The combination of lower CO2 levels, less capital in business sector and available carbon offsets may offer a welcome vaccine to meet a low carbon economy sooner that we thought. Hence, the deep crisis may teach us not to make climate policy solely a political clash, but a positive and sensible change – a new “business as usual”. Let’s be more pragmatic: the antidote is here!

How do we Make the Change Sustainable?
Trend watcher Li Edelkoort advises us to go through the COVID-19 crisis in a sort of “consumption quarantine” that becomes a “blank page for a new beginning…[that involves] less consumption and less, but cleaner production.”

It’s an admirable ambition, but history shows that this doesn’t happen automatically.

The 2008 financial crisis, for example, also raised hopes for a green re-set, but that re-set failed to materialize. Yes, global CO₂ emissions from fossil fuel combustion and cement production fell 1.4 percent during the crisis, but they rose 5.9 percent when it finished.

This is a pattern we’ve seen after several previous crises, each of which came with declarations of a new, green future.

Previous Crises Also Failed to Yield Lasting Environmental Benefits

 

Conditional Stimulus: Unused Carrot?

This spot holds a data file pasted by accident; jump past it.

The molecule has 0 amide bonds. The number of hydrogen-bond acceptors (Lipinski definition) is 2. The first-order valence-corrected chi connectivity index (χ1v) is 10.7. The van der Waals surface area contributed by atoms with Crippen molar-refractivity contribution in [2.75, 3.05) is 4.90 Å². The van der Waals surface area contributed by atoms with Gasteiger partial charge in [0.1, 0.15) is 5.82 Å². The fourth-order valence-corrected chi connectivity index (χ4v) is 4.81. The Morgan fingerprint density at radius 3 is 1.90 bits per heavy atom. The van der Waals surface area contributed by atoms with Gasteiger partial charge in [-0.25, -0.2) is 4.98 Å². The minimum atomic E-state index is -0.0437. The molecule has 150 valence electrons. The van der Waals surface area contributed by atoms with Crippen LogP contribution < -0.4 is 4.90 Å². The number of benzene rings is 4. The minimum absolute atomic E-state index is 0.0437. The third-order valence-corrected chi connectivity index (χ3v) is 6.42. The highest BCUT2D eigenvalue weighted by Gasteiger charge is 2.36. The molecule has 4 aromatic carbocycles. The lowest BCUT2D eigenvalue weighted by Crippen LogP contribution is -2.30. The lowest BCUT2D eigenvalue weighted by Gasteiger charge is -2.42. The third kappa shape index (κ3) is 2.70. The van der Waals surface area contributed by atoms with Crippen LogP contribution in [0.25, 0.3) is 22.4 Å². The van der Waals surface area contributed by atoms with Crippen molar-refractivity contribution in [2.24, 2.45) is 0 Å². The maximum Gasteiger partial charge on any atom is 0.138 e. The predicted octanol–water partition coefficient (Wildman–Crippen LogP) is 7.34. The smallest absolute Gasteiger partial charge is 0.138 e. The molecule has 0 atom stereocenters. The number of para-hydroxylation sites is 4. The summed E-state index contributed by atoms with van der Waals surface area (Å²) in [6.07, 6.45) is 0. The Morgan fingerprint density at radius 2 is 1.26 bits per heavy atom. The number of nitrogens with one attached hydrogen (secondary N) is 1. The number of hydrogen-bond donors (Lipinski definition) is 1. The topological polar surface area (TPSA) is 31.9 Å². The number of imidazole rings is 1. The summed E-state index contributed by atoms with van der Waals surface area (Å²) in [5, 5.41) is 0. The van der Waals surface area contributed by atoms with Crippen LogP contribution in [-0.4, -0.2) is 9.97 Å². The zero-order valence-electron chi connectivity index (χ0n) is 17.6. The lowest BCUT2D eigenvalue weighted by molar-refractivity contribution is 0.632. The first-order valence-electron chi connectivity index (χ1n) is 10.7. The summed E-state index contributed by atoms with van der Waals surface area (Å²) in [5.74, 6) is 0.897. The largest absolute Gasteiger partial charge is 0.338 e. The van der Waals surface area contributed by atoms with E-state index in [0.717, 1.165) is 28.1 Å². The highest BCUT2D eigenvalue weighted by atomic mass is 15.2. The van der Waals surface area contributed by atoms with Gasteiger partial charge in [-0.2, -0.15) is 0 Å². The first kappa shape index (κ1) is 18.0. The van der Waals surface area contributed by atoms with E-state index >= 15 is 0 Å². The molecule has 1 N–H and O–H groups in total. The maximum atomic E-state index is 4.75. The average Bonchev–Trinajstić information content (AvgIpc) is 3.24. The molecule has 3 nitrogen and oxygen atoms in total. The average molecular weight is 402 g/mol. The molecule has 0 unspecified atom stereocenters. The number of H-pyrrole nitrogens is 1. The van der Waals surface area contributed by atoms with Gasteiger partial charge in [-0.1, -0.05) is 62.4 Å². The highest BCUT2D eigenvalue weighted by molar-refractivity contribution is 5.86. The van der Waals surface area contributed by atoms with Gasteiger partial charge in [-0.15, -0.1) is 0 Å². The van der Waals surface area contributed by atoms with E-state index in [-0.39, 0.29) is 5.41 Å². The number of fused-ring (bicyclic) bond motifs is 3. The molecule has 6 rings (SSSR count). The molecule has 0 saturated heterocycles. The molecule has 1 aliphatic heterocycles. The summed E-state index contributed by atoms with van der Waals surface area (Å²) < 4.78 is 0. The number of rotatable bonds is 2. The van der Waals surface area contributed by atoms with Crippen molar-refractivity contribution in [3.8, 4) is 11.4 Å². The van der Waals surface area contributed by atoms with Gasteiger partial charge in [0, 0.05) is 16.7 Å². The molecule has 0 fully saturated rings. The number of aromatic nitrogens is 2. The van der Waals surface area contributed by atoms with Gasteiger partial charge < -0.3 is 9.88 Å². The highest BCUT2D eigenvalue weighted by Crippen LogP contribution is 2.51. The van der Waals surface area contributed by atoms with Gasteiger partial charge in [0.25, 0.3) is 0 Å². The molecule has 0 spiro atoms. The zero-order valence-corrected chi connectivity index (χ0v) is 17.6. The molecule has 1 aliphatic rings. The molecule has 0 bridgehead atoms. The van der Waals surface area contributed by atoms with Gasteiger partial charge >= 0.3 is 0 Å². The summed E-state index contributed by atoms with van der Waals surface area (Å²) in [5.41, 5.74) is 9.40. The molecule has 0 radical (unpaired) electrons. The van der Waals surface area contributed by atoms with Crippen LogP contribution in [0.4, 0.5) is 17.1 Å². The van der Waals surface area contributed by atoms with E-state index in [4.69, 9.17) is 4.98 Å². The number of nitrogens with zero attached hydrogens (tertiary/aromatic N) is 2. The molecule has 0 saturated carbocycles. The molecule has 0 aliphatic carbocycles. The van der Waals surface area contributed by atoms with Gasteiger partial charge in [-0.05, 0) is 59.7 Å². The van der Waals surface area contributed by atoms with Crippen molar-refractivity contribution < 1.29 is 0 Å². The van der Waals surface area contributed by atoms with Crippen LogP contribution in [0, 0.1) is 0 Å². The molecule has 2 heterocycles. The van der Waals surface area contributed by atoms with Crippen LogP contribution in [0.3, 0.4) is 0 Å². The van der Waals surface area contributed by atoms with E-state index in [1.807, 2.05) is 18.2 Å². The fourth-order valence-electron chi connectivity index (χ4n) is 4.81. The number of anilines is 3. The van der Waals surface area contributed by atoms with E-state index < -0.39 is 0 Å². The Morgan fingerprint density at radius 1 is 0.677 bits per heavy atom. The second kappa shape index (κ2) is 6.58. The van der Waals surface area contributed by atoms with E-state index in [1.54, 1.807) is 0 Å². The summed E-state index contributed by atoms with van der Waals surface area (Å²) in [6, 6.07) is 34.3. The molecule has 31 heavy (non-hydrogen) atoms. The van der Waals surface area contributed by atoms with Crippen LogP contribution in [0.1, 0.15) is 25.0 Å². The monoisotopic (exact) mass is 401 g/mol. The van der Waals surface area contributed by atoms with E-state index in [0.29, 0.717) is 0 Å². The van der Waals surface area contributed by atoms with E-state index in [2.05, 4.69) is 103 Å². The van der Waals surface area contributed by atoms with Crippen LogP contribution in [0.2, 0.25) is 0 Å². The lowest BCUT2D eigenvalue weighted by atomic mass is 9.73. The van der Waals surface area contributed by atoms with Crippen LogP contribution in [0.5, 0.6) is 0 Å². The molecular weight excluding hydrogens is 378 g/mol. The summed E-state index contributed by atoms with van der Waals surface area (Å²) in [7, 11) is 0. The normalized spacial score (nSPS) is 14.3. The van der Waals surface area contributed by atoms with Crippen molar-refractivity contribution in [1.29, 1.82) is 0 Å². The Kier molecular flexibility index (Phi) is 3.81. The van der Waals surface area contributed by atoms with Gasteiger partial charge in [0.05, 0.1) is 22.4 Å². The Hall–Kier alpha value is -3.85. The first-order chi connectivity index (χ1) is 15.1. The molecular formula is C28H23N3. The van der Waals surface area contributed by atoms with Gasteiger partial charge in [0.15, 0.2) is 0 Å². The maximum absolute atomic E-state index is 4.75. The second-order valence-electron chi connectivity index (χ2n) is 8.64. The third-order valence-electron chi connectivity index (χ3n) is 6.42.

Governments have stepped up to rescue key industries and jobs, but future support should be offered with an eye on accelerating a low-carbon restart. This means attaching sustainability conditions such as the use of renewable energy or adoption of energy efficiency strategies that lead to cleaner air quality and new jobs. The head of the International Energy Agency, Fatih Birol, and the World Resources Institute have already called on countries to put renewable energy at the heart of their stimulus plans to emerge from the crisis.

CO₂ Emissions Trading Systems Support Long-Term Sustainability
The turmoil in the financial markets is also impacting emissions trading. The price of an emission reduction representing a ton of CO₂ either kept out of or removed from the atmosphere under the European Union Emissions Trading System (EU ETS) fell in two weeks from €24 to just under €15 euros. In the United States, California Carbon Allowances (CCAs) traded below the floor price for the first time in nearly three years. The Mar-20 V20 CCA contract tumbled to $16.48, a 25-cent drop on the ICE platform because there are fewer CO₂ emissions, and as a result the demand for offsets has decreased. At the same time, companies are unloading allowances and offsets to meet their cash-flow requirements, accelerating the price drop.

We may have low price levels for months into the future, and this will not impact the environmental integrity of these programs for now because the overall budget of allowances will ensure targets are met. Lower price levels make it a bit easier and cheaper, which is also suitable in times of shrinking economy.

The COVID-19 challenge is different from the 2008 financial meltdown because it’s based on a real-world event rather than a structural flaw in the financial system. Because of this, we can expect a rapid recovery once the COVID-19 crisis is over. To prevent an oversupply from accumulating and then driving down prices in the recovery, the EU uses a so-called “Market Stability Reserve” to reduce the number of allowances auctioned. There is simply less auctioning with a surplus, so that the CO₂ price will recover again next year. In California the price floor keeps prices from falling too low as well.